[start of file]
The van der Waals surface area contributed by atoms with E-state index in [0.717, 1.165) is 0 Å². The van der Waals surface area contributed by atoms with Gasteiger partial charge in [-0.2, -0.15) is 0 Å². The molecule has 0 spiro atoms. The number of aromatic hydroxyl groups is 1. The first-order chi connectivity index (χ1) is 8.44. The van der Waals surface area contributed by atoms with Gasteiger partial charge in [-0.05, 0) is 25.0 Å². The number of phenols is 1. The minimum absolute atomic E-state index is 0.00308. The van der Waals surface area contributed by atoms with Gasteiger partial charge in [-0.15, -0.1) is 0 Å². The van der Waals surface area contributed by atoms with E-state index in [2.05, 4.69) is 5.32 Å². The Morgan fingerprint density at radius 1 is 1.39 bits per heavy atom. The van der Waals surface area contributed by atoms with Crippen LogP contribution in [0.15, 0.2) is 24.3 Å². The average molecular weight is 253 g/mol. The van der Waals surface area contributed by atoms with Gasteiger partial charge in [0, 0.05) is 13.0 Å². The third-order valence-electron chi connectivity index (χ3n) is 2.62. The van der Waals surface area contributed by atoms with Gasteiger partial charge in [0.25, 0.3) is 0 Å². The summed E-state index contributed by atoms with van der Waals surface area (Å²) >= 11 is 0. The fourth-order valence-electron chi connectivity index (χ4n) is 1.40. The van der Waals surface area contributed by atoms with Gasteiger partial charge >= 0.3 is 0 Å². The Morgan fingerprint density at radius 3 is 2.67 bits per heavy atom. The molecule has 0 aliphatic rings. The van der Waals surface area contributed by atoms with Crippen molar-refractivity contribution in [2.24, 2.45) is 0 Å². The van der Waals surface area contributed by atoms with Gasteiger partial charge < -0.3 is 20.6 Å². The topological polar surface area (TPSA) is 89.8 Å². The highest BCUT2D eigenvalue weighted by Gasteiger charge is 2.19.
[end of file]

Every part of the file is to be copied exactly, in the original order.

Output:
The van der Waals surface area contributed by atoms with E-state index in [0.717, 1.165) is 0 Å². The van der Waals surface area contributed by atoms with Gasteiger partial charge in [-0.2, -0.15) is 0 Å². The molecule has 0 spiro atoms. The number of aromatic hydroxyl groups is 1. The first-order chi connectivity index (χ1) is 8.44. The van der Waals surface area contributed by atoms with Gasteiger partial charge in [-0.05, 0) is 25.0 Å². The number of phenols is 1. The minimum absolute atomic E-state index is 0.00308. The van der Waals surface area contributed by atoms with Gasteiger partial charge in [-0.15, -0.1) is 0 Å². The van der Waals surface area contributed by atoms with E-state index in [2.05, 4.69) is 5.32 Å². The Morgan fingerprint density at radius 1 is 1.39 bits per heavy atom. The van der Waals surface area contributed by atoms with Crippen LogP contribution in [0.15, 0.2) is 24.3 Å². The average molecular weight is 253 g/mol. The van der Waals surface area contributed by atoms with Gasteiger partial charge in [0, 0.05) is 13.0 Å². The third-order valence-electron chi connectivity index (χ3n) is 2.62. The van der Waals surface area contributed by atoms with Gasteiger partial charge in [0.25, 0.3) is 0 Å². The summed E-state index contributed by atoms with van der Waals surface area (Å²) >= 11 is 0. The fourth-order valence-electron chi connectivity index (χ4n) is 1.40. The van der Waals surface area contributed by atoms with Gasteiger partial charge >= 0.3 is 0 Å². The Morgan fingerprint density at radius 3 is 2.67 bits per heavy atom. The molecule has 0 aliphatic rings. The van der Waals surface area contributed by atoms with Crippen molar-refractivity contribution in [2.24, 2.45) is 0 Å². The van der Waals surface area contributed by atoms with Gasteiger partial charge < -0.3 is 20.6 Å². The topological polar surface area (TPSA) is 89.8 Å². The highest BCUT2D eigenvalue weighted by Gasteiger charge is 2.19.